Guadalajara Film Festival: ‘El Enemigo’ examines the morality of revenge

"El Enemigo" (The Enemy) is one of the movies competing for the Guadalajara International Film Festival‘s  Best Ibero-American Fiction Feature Film this year.

The feature film by Venezuelan director Luis Alberto Lamata is a harsh, realistic take on the relations between the poor and the law in Venezuela’s capital, Caracas. Most of the drama unfolds in the corridors of one of the city’s hospitals as mother Antonieta Sánchez (Lourdes Valera) awaits news of her son Odulio’s (Dario Soto) surgery after he is brought in with multiple bullet wounds.

Meanwhile, upstairs, a young girl, Elisa (Daniela Alvarado), lies in a coma after having been caught in the crossfire in a gunfight between Odulio and a man he was sent to kill. Her father, Benigno Robles (Carlos Cruz), is a local district attorney and throughout the film, which in parts feels more like a piece of theater than a movie, struggles with his respect for the law and sympathy for Odulio’s mother as his only daughter lies between life and death.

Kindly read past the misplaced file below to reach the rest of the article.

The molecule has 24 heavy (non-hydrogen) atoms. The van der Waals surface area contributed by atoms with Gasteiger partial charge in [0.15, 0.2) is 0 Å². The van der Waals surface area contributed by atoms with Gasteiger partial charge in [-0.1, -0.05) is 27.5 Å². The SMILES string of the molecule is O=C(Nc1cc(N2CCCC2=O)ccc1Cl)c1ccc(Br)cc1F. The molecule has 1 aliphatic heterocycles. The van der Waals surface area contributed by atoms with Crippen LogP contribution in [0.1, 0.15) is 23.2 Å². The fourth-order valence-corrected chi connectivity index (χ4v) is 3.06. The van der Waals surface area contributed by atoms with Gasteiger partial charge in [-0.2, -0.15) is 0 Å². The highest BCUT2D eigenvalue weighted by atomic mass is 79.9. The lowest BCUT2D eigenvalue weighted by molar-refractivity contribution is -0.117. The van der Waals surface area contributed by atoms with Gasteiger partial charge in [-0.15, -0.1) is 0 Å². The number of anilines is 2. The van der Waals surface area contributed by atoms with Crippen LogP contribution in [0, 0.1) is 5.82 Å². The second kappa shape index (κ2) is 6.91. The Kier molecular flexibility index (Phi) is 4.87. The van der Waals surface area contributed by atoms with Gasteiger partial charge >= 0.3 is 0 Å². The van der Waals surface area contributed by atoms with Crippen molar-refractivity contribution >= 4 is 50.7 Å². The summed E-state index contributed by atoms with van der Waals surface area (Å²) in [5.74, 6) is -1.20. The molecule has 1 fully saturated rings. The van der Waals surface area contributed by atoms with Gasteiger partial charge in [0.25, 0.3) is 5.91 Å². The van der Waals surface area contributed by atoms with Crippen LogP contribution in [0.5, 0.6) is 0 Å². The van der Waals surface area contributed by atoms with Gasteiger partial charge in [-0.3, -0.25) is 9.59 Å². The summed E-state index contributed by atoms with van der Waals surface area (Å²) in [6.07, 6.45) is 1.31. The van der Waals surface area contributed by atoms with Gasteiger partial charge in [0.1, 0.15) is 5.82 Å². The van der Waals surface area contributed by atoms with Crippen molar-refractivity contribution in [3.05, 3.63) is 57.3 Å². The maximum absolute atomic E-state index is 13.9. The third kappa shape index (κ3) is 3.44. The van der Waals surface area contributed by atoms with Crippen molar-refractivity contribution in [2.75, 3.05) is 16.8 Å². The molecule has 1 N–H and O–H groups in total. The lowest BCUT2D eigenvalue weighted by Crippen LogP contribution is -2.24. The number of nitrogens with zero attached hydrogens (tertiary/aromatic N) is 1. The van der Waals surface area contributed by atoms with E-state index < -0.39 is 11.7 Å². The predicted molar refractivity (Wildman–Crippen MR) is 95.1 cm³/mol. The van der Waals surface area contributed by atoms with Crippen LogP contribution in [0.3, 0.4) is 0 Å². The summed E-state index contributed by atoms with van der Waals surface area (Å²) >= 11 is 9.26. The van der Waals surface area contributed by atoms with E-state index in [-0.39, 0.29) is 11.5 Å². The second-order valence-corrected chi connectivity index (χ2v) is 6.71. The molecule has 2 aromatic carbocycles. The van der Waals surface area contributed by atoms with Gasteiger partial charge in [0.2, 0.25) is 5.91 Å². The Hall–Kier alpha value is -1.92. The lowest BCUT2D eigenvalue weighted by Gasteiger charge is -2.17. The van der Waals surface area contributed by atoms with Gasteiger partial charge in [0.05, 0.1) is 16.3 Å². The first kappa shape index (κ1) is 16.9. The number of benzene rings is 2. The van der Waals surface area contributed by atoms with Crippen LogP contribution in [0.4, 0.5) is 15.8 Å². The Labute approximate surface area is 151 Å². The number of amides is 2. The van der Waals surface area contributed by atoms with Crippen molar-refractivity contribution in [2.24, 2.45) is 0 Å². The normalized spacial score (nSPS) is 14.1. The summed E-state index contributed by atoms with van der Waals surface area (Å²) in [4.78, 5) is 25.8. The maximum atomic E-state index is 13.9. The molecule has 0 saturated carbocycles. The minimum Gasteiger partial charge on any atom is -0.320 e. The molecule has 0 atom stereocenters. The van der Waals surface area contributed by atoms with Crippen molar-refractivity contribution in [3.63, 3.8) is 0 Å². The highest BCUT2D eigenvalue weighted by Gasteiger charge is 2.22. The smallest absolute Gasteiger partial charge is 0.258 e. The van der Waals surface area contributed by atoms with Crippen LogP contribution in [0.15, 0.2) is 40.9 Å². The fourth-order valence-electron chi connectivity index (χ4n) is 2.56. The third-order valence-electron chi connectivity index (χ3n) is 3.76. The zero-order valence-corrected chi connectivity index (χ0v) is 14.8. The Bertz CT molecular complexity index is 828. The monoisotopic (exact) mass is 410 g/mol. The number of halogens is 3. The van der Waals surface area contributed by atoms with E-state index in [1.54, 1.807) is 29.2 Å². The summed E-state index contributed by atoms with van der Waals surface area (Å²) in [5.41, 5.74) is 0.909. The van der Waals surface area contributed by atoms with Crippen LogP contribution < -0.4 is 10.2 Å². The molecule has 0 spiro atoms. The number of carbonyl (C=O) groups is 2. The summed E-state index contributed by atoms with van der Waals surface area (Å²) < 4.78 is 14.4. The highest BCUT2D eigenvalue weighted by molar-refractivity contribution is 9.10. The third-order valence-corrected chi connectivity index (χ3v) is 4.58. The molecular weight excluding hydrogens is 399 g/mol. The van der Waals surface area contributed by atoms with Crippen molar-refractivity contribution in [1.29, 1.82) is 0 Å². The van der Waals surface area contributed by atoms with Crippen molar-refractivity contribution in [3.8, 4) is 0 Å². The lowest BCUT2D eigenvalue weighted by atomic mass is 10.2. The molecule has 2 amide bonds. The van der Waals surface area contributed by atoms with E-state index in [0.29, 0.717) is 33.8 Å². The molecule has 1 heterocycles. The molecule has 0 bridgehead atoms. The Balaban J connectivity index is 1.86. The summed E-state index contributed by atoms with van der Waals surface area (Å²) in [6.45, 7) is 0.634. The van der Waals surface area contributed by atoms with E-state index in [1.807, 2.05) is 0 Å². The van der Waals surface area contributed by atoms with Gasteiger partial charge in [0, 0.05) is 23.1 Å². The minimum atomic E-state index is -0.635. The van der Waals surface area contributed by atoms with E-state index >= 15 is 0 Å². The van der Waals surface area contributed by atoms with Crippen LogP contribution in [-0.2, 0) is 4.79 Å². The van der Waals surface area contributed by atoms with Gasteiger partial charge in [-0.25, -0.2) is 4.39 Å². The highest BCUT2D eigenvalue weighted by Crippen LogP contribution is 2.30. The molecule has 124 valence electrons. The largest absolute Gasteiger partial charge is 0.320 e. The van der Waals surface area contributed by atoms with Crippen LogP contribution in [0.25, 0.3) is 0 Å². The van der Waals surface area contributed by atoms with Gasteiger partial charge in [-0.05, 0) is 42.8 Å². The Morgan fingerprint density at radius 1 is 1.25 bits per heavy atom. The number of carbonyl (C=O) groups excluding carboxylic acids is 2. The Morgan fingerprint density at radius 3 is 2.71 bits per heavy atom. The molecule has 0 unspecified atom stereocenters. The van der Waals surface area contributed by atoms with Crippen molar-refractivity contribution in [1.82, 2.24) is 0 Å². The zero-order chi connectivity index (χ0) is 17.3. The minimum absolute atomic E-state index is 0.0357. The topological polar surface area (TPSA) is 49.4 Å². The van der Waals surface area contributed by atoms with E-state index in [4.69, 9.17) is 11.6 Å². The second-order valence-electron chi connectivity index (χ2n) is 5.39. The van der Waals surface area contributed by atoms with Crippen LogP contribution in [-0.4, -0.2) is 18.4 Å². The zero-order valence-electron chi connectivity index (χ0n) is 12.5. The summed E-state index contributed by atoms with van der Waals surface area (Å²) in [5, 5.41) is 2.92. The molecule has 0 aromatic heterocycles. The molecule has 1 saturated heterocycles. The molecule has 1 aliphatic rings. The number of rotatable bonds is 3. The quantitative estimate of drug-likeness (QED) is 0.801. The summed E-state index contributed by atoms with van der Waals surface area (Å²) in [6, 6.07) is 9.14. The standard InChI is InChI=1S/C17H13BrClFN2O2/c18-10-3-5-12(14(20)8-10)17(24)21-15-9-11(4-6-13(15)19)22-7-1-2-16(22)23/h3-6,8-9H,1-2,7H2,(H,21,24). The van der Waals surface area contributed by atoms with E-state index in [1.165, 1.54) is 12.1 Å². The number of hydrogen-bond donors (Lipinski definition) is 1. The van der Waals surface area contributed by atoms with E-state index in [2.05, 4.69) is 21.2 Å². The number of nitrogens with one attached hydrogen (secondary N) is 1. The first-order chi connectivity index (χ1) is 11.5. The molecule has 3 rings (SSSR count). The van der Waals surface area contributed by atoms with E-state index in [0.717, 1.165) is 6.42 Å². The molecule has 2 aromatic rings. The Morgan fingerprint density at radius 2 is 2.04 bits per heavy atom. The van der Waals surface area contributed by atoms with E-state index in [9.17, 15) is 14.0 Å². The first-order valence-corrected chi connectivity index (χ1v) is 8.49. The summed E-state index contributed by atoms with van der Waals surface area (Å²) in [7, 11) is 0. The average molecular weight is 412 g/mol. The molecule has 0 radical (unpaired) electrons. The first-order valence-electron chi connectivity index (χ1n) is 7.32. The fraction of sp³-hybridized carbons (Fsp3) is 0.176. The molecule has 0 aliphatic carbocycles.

In the same vein as films such as "Tropa de Elite" (Elite Troop) and "Cidade de Deus" (City of God), we see the personal dramas and struggles of the characters unfold against a background of extreme violence where the law is more theory than reality. A gripping film with rounded central characters, "El Enemigo" questions the relationship between justice and the law.

See the trailer for the movie in the video above.

— Deborah Bonello in Guadalajara, Mexico for La Plaza.